‘Summon The Storms’ may be seen as the epic peak with its almost twenty minutes running time where all Aurvandil characteristics and aesthetics are blended. It’s genial and certainly created through hard work.
The frozen and harsh vocals are heard all along the album; sometimes a little far, but I interpreted this feature as being in an ample landscape. The lyrics include what best defines this kind of music: ancient values and the eagerness to fight a rotting modern world.
I dare to say I haven’t heard such good straight atmospheric black metal album since the day I bought Walknut’s Graveforests And Their Shadows. Thrones is marvelous, iconic, intriguing and devoted to the cause. It’s a must-have for the past-seeking devotees and for those who have embraced the majestic atmospheric black metal movement.
Originally released on tape in 2011, Ormgård are re-releasing the Ormblot demo on CD, via Forever Plagued Records. Ormblot was praised a lot within the black metal underground scene and the band itself was hysterically compared with black metal monsters such as Emperor.
Including three ambient songs and three black metal songs, the entire work is so 1990s that’s hard to think it’s only three years old. The ambient songs instantly put me somewhere between 1993 and 1995 when great projects like Mortiis or Satyr’s Wongraven were born. Of course, they don’t deliver ambient songs with forty minutes, but the ancient essence is so there: it’s slow and cold with dark ruined corridors on sight. The title-track profoundly embraced me with its very slow pace and with its compassed bells tolling that I even jumped on my chair when the ‘Hugsad’ track begun with the frozen and hostile guitar riffs. Hailing from Sweden, a country that has a well settled and modern black metal movement, but the band’s sound is so Germanic featuring fast yet melodic riffs combined with a wall of simple orchestrations that reach our ears through the keyboards. However, there is another characteristic that easily leads me to Finland because of the high-pitched vocals which may remind me a whole bunch of black metal acts.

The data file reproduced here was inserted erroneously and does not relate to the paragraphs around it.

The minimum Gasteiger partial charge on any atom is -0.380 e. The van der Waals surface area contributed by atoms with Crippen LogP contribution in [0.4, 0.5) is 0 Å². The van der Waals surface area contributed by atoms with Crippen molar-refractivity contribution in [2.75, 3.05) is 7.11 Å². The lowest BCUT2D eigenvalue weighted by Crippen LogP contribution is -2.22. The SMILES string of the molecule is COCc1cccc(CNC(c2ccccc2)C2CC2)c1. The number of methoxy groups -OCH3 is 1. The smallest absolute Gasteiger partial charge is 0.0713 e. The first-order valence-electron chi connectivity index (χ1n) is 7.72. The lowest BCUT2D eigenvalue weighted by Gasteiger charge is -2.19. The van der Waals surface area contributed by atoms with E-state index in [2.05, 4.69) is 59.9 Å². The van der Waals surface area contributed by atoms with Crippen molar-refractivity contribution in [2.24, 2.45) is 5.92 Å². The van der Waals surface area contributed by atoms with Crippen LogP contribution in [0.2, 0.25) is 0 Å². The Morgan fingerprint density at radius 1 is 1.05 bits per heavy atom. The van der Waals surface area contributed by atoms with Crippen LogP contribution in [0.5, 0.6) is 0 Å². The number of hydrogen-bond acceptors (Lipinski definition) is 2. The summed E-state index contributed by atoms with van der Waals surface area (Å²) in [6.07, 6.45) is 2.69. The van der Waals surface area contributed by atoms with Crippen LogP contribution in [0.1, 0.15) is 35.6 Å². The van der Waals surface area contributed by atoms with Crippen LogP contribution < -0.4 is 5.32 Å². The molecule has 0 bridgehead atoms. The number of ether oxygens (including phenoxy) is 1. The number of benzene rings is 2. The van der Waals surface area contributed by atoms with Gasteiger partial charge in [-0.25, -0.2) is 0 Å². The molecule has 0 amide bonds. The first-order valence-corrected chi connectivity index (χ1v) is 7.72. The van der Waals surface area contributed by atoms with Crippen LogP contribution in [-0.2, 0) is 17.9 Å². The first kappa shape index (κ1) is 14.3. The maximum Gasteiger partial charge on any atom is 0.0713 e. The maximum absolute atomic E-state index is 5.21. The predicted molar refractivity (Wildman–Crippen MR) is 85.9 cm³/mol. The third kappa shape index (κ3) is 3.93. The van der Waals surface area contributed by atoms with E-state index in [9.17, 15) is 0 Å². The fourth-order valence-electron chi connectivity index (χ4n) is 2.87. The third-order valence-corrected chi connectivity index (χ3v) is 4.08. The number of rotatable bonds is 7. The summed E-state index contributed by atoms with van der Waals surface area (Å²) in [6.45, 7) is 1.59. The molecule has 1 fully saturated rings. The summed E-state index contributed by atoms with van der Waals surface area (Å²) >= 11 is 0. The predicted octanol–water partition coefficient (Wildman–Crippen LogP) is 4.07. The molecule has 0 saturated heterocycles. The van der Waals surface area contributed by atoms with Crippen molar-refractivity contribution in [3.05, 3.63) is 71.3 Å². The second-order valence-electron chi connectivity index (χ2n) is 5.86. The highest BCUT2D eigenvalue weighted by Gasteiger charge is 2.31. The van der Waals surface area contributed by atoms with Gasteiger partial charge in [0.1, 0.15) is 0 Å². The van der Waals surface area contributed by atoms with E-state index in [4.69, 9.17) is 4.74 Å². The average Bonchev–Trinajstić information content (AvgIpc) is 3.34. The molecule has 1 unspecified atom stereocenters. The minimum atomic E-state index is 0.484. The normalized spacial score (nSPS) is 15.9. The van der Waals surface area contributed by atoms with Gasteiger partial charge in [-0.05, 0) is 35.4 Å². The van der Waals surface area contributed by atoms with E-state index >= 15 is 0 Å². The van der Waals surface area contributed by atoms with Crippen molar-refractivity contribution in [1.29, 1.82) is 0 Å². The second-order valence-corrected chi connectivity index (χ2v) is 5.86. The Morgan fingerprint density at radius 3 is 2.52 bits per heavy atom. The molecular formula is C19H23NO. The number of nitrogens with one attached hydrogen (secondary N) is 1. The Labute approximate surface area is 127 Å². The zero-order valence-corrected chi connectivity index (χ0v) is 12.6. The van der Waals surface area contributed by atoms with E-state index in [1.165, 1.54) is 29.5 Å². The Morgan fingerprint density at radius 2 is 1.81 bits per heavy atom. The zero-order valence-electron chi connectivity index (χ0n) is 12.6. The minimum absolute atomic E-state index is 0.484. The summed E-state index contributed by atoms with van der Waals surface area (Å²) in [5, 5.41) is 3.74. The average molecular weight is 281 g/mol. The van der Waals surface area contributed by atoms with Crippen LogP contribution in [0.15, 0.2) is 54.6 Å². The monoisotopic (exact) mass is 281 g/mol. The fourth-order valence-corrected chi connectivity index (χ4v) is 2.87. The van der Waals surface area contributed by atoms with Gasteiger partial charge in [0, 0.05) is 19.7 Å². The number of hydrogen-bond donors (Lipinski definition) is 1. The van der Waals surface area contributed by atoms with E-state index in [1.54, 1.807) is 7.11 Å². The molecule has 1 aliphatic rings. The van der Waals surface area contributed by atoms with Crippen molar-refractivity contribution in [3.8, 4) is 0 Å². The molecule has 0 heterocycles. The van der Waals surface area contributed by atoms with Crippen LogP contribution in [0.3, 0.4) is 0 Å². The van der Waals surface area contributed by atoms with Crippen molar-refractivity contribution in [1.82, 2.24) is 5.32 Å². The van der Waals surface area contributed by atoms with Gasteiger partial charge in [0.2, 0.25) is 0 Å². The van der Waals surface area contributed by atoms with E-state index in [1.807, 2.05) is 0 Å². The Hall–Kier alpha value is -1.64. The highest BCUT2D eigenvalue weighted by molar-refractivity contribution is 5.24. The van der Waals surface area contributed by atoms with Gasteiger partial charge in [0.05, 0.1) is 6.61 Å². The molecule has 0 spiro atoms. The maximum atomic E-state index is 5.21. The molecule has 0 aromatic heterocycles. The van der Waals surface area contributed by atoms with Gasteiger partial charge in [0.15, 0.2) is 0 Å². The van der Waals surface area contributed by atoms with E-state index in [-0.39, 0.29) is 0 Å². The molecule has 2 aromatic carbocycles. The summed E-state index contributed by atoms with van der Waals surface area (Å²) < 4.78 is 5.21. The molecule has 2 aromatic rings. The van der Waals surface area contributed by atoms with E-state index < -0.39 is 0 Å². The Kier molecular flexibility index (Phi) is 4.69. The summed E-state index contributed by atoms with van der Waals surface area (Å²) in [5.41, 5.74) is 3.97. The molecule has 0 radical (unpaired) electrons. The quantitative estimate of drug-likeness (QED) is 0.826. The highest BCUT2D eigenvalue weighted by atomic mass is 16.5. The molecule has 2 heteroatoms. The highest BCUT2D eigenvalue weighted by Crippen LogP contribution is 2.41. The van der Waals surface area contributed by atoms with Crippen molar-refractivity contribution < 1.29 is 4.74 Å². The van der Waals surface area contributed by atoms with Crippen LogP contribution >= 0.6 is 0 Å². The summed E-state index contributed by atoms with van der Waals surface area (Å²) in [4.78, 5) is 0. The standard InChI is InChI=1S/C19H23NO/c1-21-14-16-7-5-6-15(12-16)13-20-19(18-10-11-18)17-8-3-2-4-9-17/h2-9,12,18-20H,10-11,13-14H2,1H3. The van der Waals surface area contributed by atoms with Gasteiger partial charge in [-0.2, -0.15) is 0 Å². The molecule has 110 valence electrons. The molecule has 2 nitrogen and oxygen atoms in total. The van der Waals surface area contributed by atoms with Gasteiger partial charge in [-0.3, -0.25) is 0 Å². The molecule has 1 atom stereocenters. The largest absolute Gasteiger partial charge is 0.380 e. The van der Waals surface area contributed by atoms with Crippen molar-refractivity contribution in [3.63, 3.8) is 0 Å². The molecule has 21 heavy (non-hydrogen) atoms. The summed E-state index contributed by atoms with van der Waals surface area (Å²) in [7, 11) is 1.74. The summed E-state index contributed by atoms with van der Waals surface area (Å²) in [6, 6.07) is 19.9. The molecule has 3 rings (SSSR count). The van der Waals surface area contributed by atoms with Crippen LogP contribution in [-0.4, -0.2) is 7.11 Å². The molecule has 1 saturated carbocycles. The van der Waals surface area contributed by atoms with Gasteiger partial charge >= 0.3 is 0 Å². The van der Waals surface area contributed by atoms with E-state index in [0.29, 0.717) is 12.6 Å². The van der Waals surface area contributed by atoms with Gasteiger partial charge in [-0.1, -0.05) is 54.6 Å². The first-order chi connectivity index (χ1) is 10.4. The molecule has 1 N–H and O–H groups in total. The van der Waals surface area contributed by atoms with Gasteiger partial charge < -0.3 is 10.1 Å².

The gelid landscapes are brought by songs like ‘Av Svartkonst & Fördärv’ which is the most demonic one in the demo. Telling a story about sorcery, Orm goes far and mixes the concept with the evilness of demons, being Satan the center of it all.
In sum, it’s hard for me to say this is really an iconic item. Yes, it’s worthy to listen, especially because of the ambient tracks and because of the 1990s spirit – now and then I still check the date and I figure out it’s a 2011 demo. Nowadays, I don’t really know what Orm wants to do, but according to the 2012 album, titled ////\, it seems black metal isn’t a priority as we have a dark ambient full-length.